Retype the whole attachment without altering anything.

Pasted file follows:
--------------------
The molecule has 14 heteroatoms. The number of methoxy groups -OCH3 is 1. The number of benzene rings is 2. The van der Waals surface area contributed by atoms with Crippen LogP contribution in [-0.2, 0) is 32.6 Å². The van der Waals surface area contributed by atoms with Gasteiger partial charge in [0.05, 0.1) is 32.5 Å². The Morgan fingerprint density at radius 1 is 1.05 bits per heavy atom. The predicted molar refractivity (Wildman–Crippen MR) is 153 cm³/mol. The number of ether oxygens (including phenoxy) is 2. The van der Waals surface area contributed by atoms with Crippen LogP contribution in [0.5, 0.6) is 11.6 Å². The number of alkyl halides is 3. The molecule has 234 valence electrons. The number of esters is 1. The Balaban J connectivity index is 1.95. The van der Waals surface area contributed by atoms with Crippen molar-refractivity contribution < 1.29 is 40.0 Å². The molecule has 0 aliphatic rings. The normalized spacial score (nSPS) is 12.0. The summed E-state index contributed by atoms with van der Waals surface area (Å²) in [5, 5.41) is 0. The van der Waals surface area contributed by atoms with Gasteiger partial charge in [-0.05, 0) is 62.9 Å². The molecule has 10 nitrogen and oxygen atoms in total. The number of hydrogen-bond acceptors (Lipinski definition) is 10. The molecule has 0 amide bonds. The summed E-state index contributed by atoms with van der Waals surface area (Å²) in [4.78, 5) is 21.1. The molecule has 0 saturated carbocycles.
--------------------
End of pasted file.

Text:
The molecule has 14 heteroatoms. The number of methoxy groups -OCH3 is 1. The number of benzene rings is 2. The van der Waals surface area contributed by atoms with Crippen LogP contribution in [-0.2, 0) is 32.6 Å². The van der Waals surface area contributed by atoms with Gasteiger partial charge in [0.05, 0.1) is 32.5 Å². The Morgan fingerprint density at radius 1 is 1.05 bits per heavy atom. The predicted molar refractivity (Wildman–Crippen MR) is 153 cm³/mol. The number of ether oxygens (including phenoxy) is 2. The van der Waals surface area contributed by atoms with Crippen LogP contribution in [0.5, 0.6) is 11.6 Å². The number of alkyl halides is 3. The molecule has 234 valence electrons. The number of esters is 1. The Balaban J connectivity index is 1.95. The van der Waals surface area contributed by atoms with Crippen molar-refractivity contribution < 1.29 is 40.0 Å². The molecule has 0 aliphatic rings. The normalized spacial score (nSPS) is 12.0. The summed E-state index contributed by atoms with van der Waals surface area (Å²) in [5, 5.41) is 0. The van der Waals surface area contributed by atoms with Gasteiger partial charge in [-0.05, 0) is 62.9 Å². The molecule has 10 nitrogen and oxygen atoms in total. The number of hydrogen-bond acceptors (Lipinski definition) is 10. The molecule has 0 amide bonds. The summed E-state index contributed by atoms with van der Waals surface area (Å²) in [4.78, 5) is 21.1. The molecule has 0 saturated carbocycles.